June 28, 2023
Industry insights

Feature engineering has a language problem

Should data scientists know Java? Java and Scala underpin many real-time, ML-based applications—yet data scientists usually work in Python. Someone has to port the Python into Java or adapt it to use a Python wrapper. Neither of these options is ideal, so what are some better solutions?

Language friction image timeline.
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Feature engineering is a crucial part of any machine learning (ML) workflow because it enables more complex models to be created than with raw data alone, but it’s also one of the most difficult to manage. It’s afflicted by a language barrier—a difference in the languages used to encode processing logic. To put it simply, data scientists define their feature computations in one language (e.g. Python or SQL) and data engineers often need to rewrite this logic in another language (e.g. Scala or Java). My colleague Mike touched on the reasons for this in a previous article “Bridging the gap between data scientists and engineers in machine learning workflows”, but I want to zoom in on what exactly this process entails and explore some ideas on how to remove some of the friction.

When do teams encounter language friction?

This problem starts to crop up as companies mature in their level of data sophistication. In-house ML isn’t even worth considering until a company has a reliable data pipeline in place to supply models with training data.

However, as data availability and data quality gradually improves, data teams start to create more sophisticated batch processing pipelines that incorporate machine learning. Machine learning models are trained offline and the outputs can begin as artifacts such as CSV files that are assessed by humans before progressing to other types such as class labels in the case of classification models.

Feature transformations as well as training and inference pipelines written by data scientists usually aren’t optimized for speed, so ML engineers often rewrite them to run faster. Rewriting the logic for feature engineering is the first place to look for performance gains.

Once an offline ML pipeline has reached a stable state, many companies will look to leverage that data to enhance their product more directly. This often leads to ML models being integrated into application architectures so that, for example, web applications can adapt to customer requirements in real time.

Thus, machine learning as a discipline needs to morph from being an experimental, sporadic, offline process into a repeatable software delivery process. Model files need to be deployed online and produce results in a timely manner. Likewise, the feature computation code from data scientists needs to be adapted for a production environment so the computations can run online. This enables the models to make predictions based on fresh features.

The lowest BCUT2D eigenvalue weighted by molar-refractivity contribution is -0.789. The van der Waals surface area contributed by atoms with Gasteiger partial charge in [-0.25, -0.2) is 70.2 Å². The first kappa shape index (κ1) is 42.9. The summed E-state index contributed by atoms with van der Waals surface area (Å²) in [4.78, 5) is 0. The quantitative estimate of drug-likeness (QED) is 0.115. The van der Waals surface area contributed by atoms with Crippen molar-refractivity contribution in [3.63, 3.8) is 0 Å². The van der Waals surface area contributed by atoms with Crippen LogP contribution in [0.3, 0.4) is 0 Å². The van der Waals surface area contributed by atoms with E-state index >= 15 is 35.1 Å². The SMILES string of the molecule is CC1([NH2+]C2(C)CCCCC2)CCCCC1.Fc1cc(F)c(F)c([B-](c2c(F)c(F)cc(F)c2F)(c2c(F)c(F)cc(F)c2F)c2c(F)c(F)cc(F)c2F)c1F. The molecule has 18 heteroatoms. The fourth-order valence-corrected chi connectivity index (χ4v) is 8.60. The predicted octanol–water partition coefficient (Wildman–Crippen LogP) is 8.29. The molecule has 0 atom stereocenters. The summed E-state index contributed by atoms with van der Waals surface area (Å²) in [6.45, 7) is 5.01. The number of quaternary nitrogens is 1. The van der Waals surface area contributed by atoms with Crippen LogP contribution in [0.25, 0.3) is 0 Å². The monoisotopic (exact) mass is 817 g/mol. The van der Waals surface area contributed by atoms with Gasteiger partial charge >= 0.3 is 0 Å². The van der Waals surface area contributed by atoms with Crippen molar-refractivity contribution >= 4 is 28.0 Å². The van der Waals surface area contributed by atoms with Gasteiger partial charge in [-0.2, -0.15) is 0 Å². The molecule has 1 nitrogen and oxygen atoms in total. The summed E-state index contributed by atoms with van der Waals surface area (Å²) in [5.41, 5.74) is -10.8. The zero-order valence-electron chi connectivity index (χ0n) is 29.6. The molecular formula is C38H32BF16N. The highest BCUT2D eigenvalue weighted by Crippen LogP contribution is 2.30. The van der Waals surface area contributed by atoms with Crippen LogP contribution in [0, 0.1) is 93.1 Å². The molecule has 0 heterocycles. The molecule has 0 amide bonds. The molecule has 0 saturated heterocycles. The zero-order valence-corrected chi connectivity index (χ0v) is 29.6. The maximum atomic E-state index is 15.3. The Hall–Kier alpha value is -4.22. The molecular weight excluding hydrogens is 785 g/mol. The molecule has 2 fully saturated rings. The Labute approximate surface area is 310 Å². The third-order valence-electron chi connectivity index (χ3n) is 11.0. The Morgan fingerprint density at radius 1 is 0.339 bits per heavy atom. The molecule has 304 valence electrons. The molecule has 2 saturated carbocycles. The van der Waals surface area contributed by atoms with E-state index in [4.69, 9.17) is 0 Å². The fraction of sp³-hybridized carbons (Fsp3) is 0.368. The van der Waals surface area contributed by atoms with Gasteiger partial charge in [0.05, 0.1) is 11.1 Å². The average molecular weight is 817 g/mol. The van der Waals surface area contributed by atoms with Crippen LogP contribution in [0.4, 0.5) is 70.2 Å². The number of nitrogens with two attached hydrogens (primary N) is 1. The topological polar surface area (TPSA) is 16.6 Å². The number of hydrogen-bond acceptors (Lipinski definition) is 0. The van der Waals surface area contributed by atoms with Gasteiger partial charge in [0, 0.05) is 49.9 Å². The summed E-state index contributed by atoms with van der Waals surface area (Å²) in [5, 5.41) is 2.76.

It’s at this stage when the impact of language friction starts to become a wider problem:

Realtime adoption graph.

Rather than explain the theory and best practices behind feature engineering, I’d like to illustrate the language barrier with an example scenario.

An example scenario: feature engineering for AI-powered market predictions

One of the most studied yet mysterious applications of machine learning is using it to predict the movement of certain financial markets. Since the predictions can influence the movement of the price, most organizations keep their prediction models under wraps. However, some trading apps are experimenting with some form of AI-powered prediction. This is especially prevalent in cryptocurrency trading where all trading data is publicly visible on the blockchain.

For example, the SwissBorg trading app features an ML-powered "CyBorg Predictor" that forecasts price movements for certain assets.

The power of AI in your pocket text.

This is a canonical example where real-time ML predictions can bring tangible business value (assuming the predictions are accurate!) so it lends itself nicely to an analysis of online feature engineering.  

So, let’s say that you work for an up-and-coming crypto trading app that wants to introduce similar functionality.

The key features that you need to train a machine learning model are the OHLC data points: the open, high, low, and closing prices for a given time window. This data is typically visualized in the form of a candlestick chart which traders use for technical analysis.

Chart going up and down from March to October.

There are obviously services that provide precomputed OHLC data, but for argument’s sake let’s say you want to train a model on features that you’ve computed yourself. I want to walk through the process of taking this feature from an offline exploratory scenario to a real-time production scenario.